Ask Ubuntu is a question and answer site for Ubuntu users and developers. Join them; it only takes a minute:

Sign up
Here's how it works:
  1. Anybody can ask a question
  2. Anybody can answer
  3. The best answers are voted up and rise to the top

I can do screencasts by pressing ctrl+alt+shift+r, but I get no sound when I view the videos, I've check my built in mic and headset, they both work on skype and such, I just can't record sound with the gnome built in screencasting. Also, when I open the videos in movieplayer they are in mute by default and there's nothing the the preferences I can find to change that.

Any help would be awesome!

share|improve this question
So, it's been a few years. Any update? hahaa...hope so. – Costa Mar 13 at 1:10

I found a solution that worked in my case. Open terminal Ctrl+Alt+T and run the following command:

gsettings set pipeline "queue ! videorate ! vp8enc quality=8 speed=6  threads=%T ! mux. pulsesrc ! audio/x-raw-int ! queue ! audioconvert !
vorbisenc ! mux. webmmux name=mux"

OR do it with dconf Editor, and then you'll have to modify the file: /usr/share/gnome-shell/js/ui/main.js in line 110 (I think) replace:




After that, you can decide what stream of audio (internal or external) you want in recorder installing pavucontrol.

I hope that this would help.

share|improve this answer
Almost! It still doesn't stop recording audio when I hit ctrl + alt + shift + r the second time. Thanks for the help though : ) – Costa Oct 19 '12 at 16:58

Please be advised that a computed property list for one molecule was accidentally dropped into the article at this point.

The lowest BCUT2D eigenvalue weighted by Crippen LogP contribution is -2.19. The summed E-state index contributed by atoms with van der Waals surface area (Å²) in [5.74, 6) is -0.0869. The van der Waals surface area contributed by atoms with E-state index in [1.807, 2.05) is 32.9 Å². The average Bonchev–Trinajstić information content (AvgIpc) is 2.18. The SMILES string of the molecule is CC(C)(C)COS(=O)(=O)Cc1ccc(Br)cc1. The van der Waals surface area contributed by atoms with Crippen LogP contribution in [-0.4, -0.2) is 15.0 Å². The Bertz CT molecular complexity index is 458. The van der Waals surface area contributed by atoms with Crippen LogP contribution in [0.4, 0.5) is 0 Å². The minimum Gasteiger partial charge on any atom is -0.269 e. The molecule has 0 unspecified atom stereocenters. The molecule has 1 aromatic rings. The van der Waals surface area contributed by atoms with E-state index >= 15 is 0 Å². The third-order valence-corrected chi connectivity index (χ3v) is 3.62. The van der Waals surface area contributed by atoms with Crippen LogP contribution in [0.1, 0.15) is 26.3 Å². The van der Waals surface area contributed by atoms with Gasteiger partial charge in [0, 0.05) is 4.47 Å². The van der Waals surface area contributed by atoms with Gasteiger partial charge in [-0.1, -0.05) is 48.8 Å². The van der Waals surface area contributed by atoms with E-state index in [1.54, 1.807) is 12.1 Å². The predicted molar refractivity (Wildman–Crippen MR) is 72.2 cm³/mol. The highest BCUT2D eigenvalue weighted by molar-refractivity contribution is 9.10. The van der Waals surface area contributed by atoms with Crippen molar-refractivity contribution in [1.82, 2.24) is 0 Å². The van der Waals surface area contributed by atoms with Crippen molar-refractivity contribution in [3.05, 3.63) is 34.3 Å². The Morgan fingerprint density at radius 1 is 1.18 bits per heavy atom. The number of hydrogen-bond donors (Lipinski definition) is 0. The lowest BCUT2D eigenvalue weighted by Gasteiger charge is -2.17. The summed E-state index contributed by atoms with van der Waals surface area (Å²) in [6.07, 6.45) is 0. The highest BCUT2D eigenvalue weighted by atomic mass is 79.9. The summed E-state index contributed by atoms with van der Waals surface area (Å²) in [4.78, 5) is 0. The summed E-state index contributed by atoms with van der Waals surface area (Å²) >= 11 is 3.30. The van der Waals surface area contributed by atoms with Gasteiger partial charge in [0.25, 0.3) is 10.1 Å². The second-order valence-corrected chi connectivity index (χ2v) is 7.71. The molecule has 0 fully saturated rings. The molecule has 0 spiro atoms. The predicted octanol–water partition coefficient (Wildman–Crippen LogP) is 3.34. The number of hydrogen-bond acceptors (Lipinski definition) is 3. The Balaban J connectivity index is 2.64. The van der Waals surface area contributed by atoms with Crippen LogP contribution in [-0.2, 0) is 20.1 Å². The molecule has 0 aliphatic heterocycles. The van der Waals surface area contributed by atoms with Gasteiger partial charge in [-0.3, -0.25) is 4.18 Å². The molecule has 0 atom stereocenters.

Now it doesn't work at all. New laptop, new OS: thinkpad x1 carbon, Ubuntu Gnome 13.10. The main.js file is different. It doesn't have the word pause anywhere in it. Also, this time around, changing the recorder string from the default just breaks the recorder, no function at all. Any ideas? – Costa Jan 16 '14 at 18:37

Actually, you can record audio. You just need to re do the pipe in the config:

Paste this into a console and that should do the trick:

gsettings set pipeline "queue ! videorate ! vp8enc quality=10 speed=2 ! mux. pulsesrc ! audio/x-raw-int ! queue ! audioconvert ! vorbisenc ! mux. webmmux name=mux"
share|improve this answer
Hmmm that seems to work, except it never finishes. It keeps recording audio even after I press ctrl + alt + shift + r again. I think it's still recording now. – Costa May 20 '12 at 0:11
On Fedora 19, adding this line will turn ctrl+alt+shift+r unresponsive; when removed it works again. Tried on two different machines. – That Brazilian Guy Dec 4 '13 at 17:40
This does not work anymore (15.10); No such schema '' – Yanick Rochon Oct 12 '15 at 8:08

I never heard that gnome-shell screencast record video AND audio.

In this case you can record with an another software in background or choosing an another application like recordMyDesktop.

share|improve this answer
It doesn't record audio? I'm sorry I assumed it recorded audio. Is there a plan to include this at any point in time? – Costa Mar 19 '12 at 1:37

According to Ubuntu Buzz - Unofficial Ubuntu blog you cannot record audio with build-in gnome-shell screencast.

This is one of great feature which is owned by the Gnome Shell, but one notable thing you should know is, you can't record any voice using this, you will get silent video


I searched and found another source. I don't know if this can be considered as more "Official". A relevant question to yours , about audio

On a related note, is it planned/allowed to be able to record audio as well as video?

answered like this

For sound you could just open sound recorder and start talking.

Source: Gnome-shell development

Of course all other answers here (with dconf editor & pipeline) are workarounds you can use.

share|improve this answer
Thanks, NikTh. I'm just soooo close : ) – Costa Nov 19 '12 at 14:36

Your Answer


By posting your answer, you agree to the privacy policy and terms of service.

Not the answer you're looking for? Browse other questions tagged or ask your own question.